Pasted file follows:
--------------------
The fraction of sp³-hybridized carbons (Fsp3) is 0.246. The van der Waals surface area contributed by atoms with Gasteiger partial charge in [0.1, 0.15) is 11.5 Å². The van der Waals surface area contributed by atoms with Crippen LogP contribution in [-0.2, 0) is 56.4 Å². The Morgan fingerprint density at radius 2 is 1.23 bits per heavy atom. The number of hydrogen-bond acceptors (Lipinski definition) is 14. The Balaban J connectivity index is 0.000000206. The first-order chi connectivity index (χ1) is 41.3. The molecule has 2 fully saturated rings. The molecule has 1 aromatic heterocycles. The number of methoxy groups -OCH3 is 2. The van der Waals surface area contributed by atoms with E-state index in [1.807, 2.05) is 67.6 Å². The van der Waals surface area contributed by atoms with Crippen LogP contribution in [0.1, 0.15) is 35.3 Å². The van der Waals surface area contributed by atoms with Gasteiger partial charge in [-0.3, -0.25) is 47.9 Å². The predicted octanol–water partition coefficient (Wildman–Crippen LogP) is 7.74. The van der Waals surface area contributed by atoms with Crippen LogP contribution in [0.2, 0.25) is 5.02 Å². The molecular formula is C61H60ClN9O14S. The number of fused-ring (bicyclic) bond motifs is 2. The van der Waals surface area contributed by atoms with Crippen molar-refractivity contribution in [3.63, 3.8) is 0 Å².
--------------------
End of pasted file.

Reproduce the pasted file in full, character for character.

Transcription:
The fraction of sp³-hybridized carbons (Fsp3) is 0.246. The van der Waals surface area contributed by atoms with Gasteiger partial charge in [0.1, 0.15) is 11.5 Å². The van der Waals surface area contributed by atoms with Crippen LogP contribution in [-0.2, 0) is 56.4 Å². The Morgan fingerprint density at radius 2 is 1.23 bits per heavy atom. The number of hydrogen-bond acceptors (Lipinski definition) is 14. The Balaban J connectivity index is 0.000000206. The first-order chi connectivity index (χ1) is 41.3. The molecule has 2 fully saturated rings. The molecule has 1 aromatic heterocycles. The number of methoxy groups -OCH3 is 2. The van der Waals surface area contributed by atoms with E-state index in [1.807, 2.05) is 67.6 Å². The van der Waals surface area contributed by atoms with Crippen LogP contribution in [0.1, 0.15) is 35.3 Å². The van der Waals surface area contributed by atoms with Gasteiger partial charge in [-0.3, -0.25) is 47.9 Å². The predicted octanol–water partition coefficient (Wildman–Crippen LogP) is 7.74. The van der Waals surface area contributed by atoms with Crippen LogP contribution in [0.2, 0.25) is 5.02 Å². The molecular formula is C61H60ClN9O14S. The number of fused-ring (bicyclic) bond motifs is 2. The van der Waals surface area contributed by atoms with Crippen molar-refractivity contribution in [3.63, 3.8) is 0 Å².